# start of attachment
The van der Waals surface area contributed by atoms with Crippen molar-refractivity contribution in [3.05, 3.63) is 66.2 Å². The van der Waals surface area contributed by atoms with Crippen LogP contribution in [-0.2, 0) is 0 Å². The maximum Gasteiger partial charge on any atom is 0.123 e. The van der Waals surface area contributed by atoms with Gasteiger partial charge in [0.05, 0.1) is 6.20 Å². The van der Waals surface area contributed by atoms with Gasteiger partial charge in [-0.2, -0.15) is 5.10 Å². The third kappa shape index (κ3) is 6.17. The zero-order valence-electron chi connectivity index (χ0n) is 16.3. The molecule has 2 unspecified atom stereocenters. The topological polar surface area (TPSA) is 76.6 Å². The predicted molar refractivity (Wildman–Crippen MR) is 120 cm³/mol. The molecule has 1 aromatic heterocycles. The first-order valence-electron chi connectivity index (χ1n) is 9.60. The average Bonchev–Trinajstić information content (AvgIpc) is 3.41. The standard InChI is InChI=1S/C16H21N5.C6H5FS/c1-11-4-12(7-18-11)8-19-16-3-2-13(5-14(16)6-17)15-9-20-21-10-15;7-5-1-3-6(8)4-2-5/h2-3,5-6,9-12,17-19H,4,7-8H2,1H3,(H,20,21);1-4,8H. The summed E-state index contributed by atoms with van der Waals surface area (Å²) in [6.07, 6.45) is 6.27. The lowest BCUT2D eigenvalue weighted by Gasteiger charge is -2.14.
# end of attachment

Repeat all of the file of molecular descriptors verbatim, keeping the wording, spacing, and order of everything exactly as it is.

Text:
The van der Waals surface area contributed by atoms with Crippen molar-refractivity contribution in [3.05, 3.63) is 66.2 Å². The van der Waals surface area contributed by atoms with Crippen LogP contribution in [-0.2, 0) is 0 Å². The maximum Gasteiger partial charge on any atom is 0.123 e. The van der Waals surface area contributed by atoms with Gasteiger partial charge in [0.05, 0.1) is 6.20 Å². The van der Waals surface area contributed by atoms with Gasteiger partial charge in [-0.2, -0.15) is 5.10 Å². The third kappa shape index (κ3) is 6.17. The zero-order valence-electron chi connectivity index (χ0n) is 16.3. The molecule has 2 unspecified atom stereocenters. The topological polar surface area (TPSA) is 76.6 Å². The predicted molar refractivity (Wildman–Crippen MR) is 120 cm³/mol. The molecule has 1 aromatic heterocycles. The first-order valence-electron chi connectivity index (χ1n) is 9.60. The average Bonchev–Trinajstić information content (AvgIpc) is 3.41. The standard InChI is InChI=1S/C16H21N5.C6H5FS/c1-11-4-12(7-18-11)8-19-16-3-2-13(5-14(16)6-17)15-9-20-21-10-15;7-5-1-3-6(8)4-2-5/h2-3,5-6,9-12,17-19H,4,7-8H2,1H3,(H,20,21);1-4,8H. The summed E-state index contributed by atoms with van der Waals surface area (Å²) in [6.07, 6.45) is 6.27. The lowest BCUT2D eigenvalue weighted by Gasteiger charge is -2.14.